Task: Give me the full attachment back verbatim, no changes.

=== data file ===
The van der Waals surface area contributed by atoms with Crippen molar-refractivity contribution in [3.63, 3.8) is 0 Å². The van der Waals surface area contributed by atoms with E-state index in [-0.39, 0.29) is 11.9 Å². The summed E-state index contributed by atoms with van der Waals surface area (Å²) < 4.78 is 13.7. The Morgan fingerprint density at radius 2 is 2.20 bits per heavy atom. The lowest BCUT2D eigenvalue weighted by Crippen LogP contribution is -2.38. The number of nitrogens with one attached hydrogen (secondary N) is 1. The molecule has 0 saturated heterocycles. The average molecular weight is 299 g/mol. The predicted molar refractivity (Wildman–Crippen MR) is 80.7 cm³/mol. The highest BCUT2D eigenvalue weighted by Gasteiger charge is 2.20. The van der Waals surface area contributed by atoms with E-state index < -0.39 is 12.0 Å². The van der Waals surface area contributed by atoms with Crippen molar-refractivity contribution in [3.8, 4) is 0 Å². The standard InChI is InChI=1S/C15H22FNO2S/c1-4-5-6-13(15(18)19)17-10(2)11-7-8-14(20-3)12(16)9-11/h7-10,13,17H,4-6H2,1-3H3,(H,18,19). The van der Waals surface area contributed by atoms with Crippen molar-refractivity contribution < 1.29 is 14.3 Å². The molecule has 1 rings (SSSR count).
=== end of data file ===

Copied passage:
The van der Waals surface area contributed by atoms with Crippen molar-refractivity contribution in [3.63, 3.8) is 0 Å². The van der Waals surface area contributed by atoms with E-state index in [-0.39, 0.29) is 11.9 Å². The summed E-state index contributed by atoms with van der Waals surface area (Å²) < 4.78 is 13.7. The Morgan fingerprint density at radius 2 is 2.20 bits per heavy atom. The lowest BCUT2D eigenvalue weighted by Crippen LogP contribution is -2.38. The number of nitrogens with one attached hydrogen (secondary N) is 1. The molecule has 0 saturated heterocycles. The average molecular weight is 299 g/mol. The predicted molar refractivity (Wildman–Crippen MR) is 80.7 cm³/mol. The highest BCUT2D eigenvalue weighted by Gasteiger charge is 2.20. The van der Waals surface area contributed by atoms with E-state index < -0.39 is 12.0 Å². The van der Waals surface area contributed by atoms with Crippen molar-refractivity contribution in [3.8, 4) is 0 Å². The standard InChI is InChI=1S/C15H22FNO2S/c1-4-5-6-13(15(18)19)17-10(2)11-7-8-14(20-3)12(16)9-11/h7-10,13,17H,4-6H2,1-3H3,(H,18,19). The van der Waals surface area contributed by atoms with Crippen molar-refractivity contribution < 1.29 is 14.3 Å². The molecule has 1 rings (SSSR count).